My kayaking career began not with a paddle, but with a hike, through the splintering trails and crumbling buildings of the York Redoubt National Historic Site, from whose lookouts I admired the entirety of Halifax Harbour. One visit became many as this was the destination of my daily jog, nurturing, over time, my curiosity of a park visible from its peaks, quietly occupying the waters below – McNabs Island.
I’m now intimately acquainted with the York Redoubt, having explored its every aspect and made it the sight of several memories – watching the Northern Lights from its more accessible rooftops and questing through its abandoned caves knee deep in water – but I couldn’t learn anything about McNabs, not from a distance. I couldn’t see the forts which I knew endured there, or derive any details from the lighthouse it presented me. So whenever I left the York Redoubt I carried with me a festering fascination for this distant island. I wanted to see it up close, to know it intimately, but taking a ferry didn’t feel fair. I wanted to earn my introduction to this rocky haven, and so, I turned to kayaking.
At that time I’d never handled a kayak before, naively assuming it was no different from the canoes of my youth. When finally I asked someone who knew better, they said the following:
“The difference between a canoe and a kayak is the difference between sitting on the water and in it. A canoe sits on the water and is subject to the ocean’s full abuse, but a kayak sits inside the water, and is protected by it…held in place. You’ll never get a canoe to McNabs.”
Any reasonable person might have given up there, but my compulsion to reach this tantalizing isle was such than I developed an entirely new skillset, soliciting pointers on the absolute basics of kayaking. The expertise of staff at Atmosphere and the Mountain Equipment Co-op, both in Halifax, was very helpful, explaining the endless variety of kayaks and their corresponding strengths.
Long kayaks are not very maneuverable, they said, but can sail straight in spite of tumultuous waters, slicing through ocean waves and keeping you on course with relative ease. Short kayaks can maneuver no problem, but are best for rivers or lakes where waves aren’t a factor. While the knowledge of these professionals was welcome, their prices weren’t, sending me instead to the wilds of Kijiji in search of my own personal Bluenose, lightly used.
Within two weeks I found her, a 13 foot Riot purchased from a fellow in Dartmouth for $725. It was just long enough to handle the coast, but still short enough to navigate a river. Also in Dartmouth I tracked down a beautiful wooden paddle which has been the envy of everyone who’s seen it. Finally, I acquired the life jacket, whistle, rescue rope, water pump and spare paddle required by the Canadian Coast Guard to enjoy our coastal waters. McNabs suddenly felt a whole lot closer.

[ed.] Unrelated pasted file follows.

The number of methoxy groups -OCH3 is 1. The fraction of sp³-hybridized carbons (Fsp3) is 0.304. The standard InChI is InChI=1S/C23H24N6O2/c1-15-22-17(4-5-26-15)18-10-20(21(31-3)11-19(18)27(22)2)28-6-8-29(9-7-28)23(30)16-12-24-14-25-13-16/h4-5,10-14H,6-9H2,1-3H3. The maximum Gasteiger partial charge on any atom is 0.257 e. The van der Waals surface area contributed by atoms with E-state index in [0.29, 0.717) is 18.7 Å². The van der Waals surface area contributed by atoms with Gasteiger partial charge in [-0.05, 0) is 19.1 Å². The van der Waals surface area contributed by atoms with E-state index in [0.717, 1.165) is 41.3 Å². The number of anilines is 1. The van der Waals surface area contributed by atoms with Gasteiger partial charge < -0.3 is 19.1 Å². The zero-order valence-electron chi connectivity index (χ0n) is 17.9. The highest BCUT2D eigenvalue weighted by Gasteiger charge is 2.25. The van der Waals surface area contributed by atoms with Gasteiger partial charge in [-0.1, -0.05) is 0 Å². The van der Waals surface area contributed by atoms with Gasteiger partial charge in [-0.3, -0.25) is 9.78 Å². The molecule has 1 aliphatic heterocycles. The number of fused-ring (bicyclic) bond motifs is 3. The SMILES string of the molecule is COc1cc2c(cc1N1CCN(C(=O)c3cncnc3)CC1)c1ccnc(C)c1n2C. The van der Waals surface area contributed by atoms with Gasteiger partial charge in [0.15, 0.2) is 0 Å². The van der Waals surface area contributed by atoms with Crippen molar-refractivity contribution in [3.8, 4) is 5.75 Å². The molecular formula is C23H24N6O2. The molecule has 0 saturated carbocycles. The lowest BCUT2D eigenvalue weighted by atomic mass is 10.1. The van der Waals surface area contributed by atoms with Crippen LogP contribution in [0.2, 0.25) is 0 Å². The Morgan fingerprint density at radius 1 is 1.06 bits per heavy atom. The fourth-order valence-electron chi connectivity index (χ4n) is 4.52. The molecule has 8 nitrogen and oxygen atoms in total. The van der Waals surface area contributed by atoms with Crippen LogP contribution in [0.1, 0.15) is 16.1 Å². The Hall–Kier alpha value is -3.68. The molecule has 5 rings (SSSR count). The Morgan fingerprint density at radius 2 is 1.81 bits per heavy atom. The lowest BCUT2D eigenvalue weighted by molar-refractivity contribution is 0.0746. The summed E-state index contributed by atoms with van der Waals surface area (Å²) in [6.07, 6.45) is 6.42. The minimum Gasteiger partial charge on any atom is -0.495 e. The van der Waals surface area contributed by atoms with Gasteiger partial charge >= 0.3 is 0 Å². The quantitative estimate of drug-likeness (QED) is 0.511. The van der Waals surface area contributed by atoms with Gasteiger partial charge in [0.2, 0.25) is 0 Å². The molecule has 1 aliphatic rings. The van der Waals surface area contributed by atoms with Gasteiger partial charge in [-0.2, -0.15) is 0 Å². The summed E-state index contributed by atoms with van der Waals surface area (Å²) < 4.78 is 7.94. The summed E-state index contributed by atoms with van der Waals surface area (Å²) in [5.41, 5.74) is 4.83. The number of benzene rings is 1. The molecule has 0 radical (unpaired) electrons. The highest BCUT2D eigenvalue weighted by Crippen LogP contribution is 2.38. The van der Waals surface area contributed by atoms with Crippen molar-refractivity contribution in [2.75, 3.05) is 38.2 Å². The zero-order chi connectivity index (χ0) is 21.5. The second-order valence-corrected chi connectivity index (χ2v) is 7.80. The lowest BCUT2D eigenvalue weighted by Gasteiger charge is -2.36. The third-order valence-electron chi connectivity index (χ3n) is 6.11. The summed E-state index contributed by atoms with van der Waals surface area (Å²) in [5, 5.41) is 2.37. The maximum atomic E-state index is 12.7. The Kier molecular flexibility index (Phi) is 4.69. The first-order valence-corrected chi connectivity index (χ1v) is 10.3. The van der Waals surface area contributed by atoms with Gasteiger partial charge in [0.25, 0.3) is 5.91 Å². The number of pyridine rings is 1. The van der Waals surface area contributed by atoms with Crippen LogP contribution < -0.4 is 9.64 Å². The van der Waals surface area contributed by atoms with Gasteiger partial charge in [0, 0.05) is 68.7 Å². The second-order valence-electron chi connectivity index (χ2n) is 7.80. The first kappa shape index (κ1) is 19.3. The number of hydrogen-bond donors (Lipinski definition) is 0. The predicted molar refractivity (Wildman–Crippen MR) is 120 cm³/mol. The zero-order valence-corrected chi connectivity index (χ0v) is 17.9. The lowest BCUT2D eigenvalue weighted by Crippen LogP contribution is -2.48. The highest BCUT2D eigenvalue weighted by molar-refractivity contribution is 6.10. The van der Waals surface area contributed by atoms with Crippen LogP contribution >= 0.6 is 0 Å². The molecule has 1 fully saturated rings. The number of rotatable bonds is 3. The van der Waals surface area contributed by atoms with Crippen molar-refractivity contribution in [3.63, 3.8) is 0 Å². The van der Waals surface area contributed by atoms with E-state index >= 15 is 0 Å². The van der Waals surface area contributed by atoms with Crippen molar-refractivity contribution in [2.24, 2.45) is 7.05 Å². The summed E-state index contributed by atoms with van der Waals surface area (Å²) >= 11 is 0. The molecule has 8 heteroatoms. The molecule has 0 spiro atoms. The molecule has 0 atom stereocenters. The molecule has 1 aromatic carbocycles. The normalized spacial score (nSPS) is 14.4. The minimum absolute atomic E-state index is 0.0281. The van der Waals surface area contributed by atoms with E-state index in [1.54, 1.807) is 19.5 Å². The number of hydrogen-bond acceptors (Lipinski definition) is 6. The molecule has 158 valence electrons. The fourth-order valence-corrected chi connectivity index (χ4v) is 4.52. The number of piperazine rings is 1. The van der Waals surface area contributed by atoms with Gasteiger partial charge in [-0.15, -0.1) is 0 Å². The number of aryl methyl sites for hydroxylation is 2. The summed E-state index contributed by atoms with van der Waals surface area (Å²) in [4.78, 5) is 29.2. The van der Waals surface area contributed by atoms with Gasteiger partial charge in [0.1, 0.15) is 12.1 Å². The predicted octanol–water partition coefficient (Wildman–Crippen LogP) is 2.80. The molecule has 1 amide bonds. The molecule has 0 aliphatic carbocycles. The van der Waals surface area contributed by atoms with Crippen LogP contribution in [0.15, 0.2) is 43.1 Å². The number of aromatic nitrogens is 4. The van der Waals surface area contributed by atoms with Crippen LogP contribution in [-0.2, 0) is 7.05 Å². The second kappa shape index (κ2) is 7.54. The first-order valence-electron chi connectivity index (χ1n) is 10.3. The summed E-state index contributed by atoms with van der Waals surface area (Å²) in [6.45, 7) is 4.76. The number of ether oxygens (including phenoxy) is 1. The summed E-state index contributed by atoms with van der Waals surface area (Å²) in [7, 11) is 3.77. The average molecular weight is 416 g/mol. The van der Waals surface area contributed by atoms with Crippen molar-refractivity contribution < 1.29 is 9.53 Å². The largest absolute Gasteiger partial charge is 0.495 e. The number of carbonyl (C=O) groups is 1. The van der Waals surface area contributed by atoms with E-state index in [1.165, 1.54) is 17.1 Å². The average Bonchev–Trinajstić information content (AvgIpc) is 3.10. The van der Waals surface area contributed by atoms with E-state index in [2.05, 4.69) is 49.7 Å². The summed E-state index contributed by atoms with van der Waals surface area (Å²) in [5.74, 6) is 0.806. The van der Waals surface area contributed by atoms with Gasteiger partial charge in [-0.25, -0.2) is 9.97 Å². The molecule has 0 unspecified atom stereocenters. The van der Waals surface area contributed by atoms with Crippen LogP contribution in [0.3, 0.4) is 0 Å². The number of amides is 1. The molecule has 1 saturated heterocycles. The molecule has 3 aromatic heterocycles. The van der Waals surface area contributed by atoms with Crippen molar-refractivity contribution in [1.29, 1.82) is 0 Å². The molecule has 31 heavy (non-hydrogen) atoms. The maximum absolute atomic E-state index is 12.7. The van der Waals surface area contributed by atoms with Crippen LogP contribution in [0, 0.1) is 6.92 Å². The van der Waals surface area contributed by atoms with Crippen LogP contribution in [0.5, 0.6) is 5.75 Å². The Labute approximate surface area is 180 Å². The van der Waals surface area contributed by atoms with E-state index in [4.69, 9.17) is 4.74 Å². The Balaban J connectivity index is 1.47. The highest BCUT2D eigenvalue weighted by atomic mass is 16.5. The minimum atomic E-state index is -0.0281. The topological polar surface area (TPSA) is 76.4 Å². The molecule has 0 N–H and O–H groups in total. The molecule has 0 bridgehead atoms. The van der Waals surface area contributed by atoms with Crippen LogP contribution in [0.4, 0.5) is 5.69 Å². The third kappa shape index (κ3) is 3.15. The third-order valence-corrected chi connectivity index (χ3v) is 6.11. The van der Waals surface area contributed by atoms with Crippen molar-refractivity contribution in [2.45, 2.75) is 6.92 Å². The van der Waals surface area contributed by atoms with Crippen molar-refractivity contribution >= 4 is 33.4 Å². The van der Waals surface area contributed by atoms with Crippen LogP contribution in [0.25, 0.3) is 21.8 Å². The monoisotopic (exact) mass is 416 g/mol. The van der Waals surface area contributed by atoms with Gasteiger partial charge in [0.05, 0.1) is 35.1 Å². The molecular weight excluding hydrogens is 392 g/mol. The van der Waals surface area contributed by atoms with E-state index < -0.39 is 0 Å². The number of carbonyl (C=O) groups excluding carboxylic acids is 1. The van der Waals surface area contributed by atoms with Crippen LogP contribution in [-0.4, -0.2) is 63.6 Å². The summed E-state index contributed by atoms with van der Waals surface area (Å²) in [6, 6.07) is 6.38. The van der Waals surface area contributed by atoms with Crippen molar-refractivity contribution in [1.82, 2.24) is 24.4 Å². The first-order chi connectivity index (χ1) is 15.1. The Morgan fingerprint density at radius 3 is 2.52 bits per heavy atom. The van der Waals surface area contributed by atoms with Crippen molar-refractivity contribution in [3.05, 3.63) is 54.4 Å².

Sharing this journey was old friend Alex Ripley, his preference for renting a kayak rather than buying one necessitating our departure from the Halifax Waterfront, within walking distance of the Mountain Equipment Co-op and their extremely reasonable rental rates.
I slipped into my kayak for the first time on a late July morning, 2017, relieved by its comfort and reliability, and convinced we’d been made for each other. I christened her Sequoia, and wove her through the ships at dock.
The sailboats and yachts of Halifax Harbour have right-of-way over us humble paddlers, for the simple reason that it’s difficult for them to change course. From spyglass distance we planned to avoid each other, occasionally passing nearby and shouting warm greetings in the ample sunlight. Most of them wore white and lounged atop their fibreglass castles, raising their hats or drinks to us adventurers below. I got in the habit of saluting their captains, a gesture they returned without fail.
The tide was on its way out and we rode the current seaward, passing easily by George’s Island between Halifax and Dartmouth, scores of uniformed men marching across it. Then we were in the open, paddling energetically as we feared nearby cargo ships. They rose like Goliaths over our puny Davids, Alex and I predicting their courses like some predict scripture. We needn’t have worried.
McNabs was growing wider in front of us, presenting a rocky shore and thick woods. With the benefit of maps I’d chosen its lighthouse as our approximately destination, and the accompanying Maugers Beach it offered all pioneers. It was then, maybe half way to our destination, that a particularly tall wave caught my eye. Through my sunglasses, caked with dried salt, all water appeared as a grey, black turmoil but in that moment something was amiss. I asked Alex if he’d noticed anything strange but it turned out his generous application of sunscreen had reached his eyes. The man was all but blind.
A couple minutes later it happened again, a shot of adrenaline as my subconscious spotted something I’d missed. Another wave was at the centre of this mystery. When it happened a third time I saw what was strange, the detail tripping my primal alarms – this wave, consistently taller than the rest and moving regularly from left to right, had a dorsal fin.
I called out to Alex again, still unsure if I’d truly seen it, but no confirmation was coming from my sightless companion, fortunate just to be sailing straight. We turned starboard, parallel with the shore, and followed it on, admiring the forests of seaweed dancing beneath and flotillas of seabirds swimming to avoid us.